Finding and feeling the Christmas spirit is something that I struggle with and have written about several times over the years.
This year is no different. I find that I get the greatest clarity from my jumbled thoughts when I sit down to write. So this is my way of processing it together with you. (Though if you’re reading this, I will have edited it, so it is not as jumbled.)
In our brief time together, here is what I want to cover:
- What is the Christmas spirit anyway?
- Why is it different for Christians than for anyone else?
- As Christians, how do we “find” and keep the Christmas spirit?
Alright, friends, let’s dive in!
What is the Christmas spirit, anyway?
This one gets awfully muddled, which I believe contributes to my struggles each December.
You have movies like “A Christmas Carol” (and its many remakes), “It’s A Wonderful Life,” and similar that lay bare the darkness of the human condition (we’re all miserable, selfish jerks), only to resolve the tension by having the protagonist hit a brick wall of realization about what’s important.
In many cases, the realization is feel-good things like generosity, family, gratitude, etc. Those are all wonderful things. But they are missing something: the “why.” They stop short of explaining why those things are so important.
As I seek to find the Christmas spirit, I come up empty if I don’t have a definition for what it is. It’s like chasing a ghost–pursuing something undefined.
Is it a feeling? Feelings come and go based on circumstances in the moment.
Is it an aesthetic? Once I have the house perfectly decorated, will I find it then?
Can I find it in giving? If I purchase generously, selecting gifts that will bring delight to the receivers, is that the ticket?
Will having a perfect tree to show off on my Instagram be the thing? What about the family picture in front of the tree? If we look perfect and cute, and can get our cats to look at the camera and not scratch our faces off being held against their will, is THAT it?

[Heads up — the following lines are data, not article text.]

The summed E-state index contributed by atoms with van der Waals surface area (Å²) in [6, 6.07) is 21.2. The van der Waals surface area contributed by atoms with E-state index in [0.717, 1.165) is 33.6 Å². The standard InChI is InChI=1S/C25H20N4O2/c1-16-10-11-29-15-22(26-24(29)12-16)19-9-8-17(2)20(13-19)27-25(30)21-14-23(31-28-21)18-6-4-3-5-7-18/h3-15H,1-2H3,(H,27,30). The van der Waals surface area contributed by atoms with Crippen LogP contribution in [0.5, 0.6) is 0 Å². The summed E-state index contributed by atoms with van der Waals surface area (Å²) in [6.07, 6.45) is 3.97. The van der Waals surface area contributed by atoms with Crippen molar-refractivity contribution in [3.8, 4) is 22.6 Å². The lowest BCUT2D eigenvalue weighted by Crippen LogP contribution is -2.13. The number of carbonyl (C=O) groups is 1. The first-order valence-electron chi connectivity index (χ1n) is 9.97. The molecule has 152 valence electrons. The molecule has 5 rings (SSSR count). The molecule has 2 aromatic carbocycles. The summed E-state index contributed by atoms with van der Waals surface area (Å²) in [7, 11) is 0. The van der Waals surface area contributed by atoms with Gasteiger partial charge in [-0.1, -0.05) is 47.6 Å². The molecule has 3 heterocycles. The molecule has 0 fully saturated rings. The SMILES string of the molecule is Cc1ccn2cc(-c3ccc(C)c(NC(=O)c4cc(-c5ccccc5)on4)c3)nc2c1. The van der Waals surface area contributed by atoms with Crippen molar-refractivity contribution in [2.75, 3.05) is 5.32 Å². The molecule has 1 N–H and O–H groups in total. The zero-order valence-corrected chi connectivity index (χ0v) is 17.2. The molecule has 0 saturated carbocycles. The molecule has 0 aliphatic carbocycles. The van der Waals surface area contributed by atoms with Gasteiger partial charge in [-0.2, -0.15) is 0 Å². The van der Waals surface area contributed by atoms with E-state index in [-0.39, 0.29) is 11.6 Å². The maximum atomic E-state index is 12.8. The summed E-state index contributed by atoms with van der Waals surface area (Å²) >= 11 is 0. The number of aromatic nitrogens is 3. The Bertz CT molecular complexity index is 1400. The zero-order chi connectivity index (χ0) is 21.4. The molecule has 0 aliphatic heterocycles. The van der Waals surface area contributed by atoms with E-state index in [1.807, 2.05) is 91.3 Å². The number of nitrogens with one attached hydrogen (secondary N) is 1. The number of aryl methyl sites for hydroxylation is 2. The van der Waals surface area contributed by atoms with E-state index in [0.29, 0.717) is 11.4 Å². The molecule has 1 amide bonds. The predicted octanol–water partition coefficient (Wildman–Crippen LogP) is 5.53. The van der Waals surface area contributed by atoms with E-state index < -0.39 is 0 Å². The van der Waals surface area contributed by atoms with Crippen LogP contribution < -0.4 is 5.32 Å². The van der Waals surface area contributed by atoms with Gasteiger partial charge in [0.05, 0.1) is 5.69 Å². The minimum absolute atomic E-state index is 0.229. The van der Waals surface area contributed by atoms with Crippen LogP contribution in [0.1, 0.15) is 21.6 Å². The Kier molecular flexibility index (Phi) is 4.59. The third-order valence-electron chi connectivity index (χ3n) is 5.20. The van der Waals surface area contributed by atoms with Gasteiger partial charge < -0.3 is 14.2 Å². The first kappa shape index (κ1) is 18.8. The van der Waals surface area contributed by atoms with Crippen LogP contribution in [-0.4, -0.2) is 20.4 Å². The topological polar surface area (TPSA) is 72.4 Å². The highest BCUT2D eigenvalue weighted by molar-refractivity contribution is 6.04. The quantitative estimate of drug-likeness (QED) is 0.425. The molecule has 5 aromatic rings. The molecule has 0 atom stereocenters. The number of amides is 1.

The answer to those questions, I’ve found, is “no.”
So what is the Christmas spirit?
I’ll jump to my next point to further refine the concept.
Why is the Christmas spirit different for Christians?
I mentioned some of the secular, cultural aspects of Christmas above. They bring excitement and happiness, sure.
But for Christians, I’m convinced that our spirit of the season is captured in remembering why we celebrate. “The reason for the season,” as per the Christian bookstore stickers I loved when I was younger. We need to look at the actual biblical account of the first nativity, carefully passed down to us by God’s divine intent in the gospels of Matthew and Luke.
Not only that, but consider the entire biblical narrative and where the nativity fits in. A bright light in the middle of a very dark portion of history for God’s people.
When we think deeply on the incarnation of our Savior, and His humble arrival on earth from the majesty of heaven’s throne, to give us lost sinners “the thrill of hope” and redemption, that is where we find the true spirit of Christmas.
So, in a simple phrase, I’d boil the Christmas spirit down to “remembering the nativity and worshipping the Savior.”
When we worship Him, that is the meaning of Christmas.
Just like the magi, the shepherds, the angels, and Simeon in the temple did: they beheld the long awaited Savior and their lives were never the same.
That takes a lot of pressure off.
That’s not to say completely throw off the seasonal extras that have become embedded in our traditions. Many of us enjoy them, quite a bit. They are the highlight of the year. I’d just caution to not let them overtake the foundational stuff.
That brings me to my final point.
On finding and keeping the Christmas spirit
I’ve already alluded to the answer, but here are a few closing suggestions for Christians.
- Don’t neglect church during advent. It is there that we are most likely to come into the spirit of Christmas as I’ve defined it, by singing biblical songs about the nativity and hearing the word of God preached.
- Actively and deliberately think about how seasonal traditions can point you to Christ. I came up with a few ideas about doing that in this post.
- Praise God for His gift of Jesus Christ.
- Ask Him to help you keep your mind on Him and the true meaning of Christmas. You can’t pray too much. 🙂
What would you add to this list?
In conclusion, my motivation for writing this post was to help me think through what I consider disappointment in my not feeling a certain way during all of December. I’ve come to realize that the “feeling” isn’t really based on anything concrete or even rooted in the biblical account of Christmas, in many cases.
I’m willing to guess that I’m not the only Christian who struggles with this. I hope you’ve found this helpful. If so, I welcome you to forward it to anyone else you think might benefit from it.
As always, thank you so much for reading. It means more to me than you know.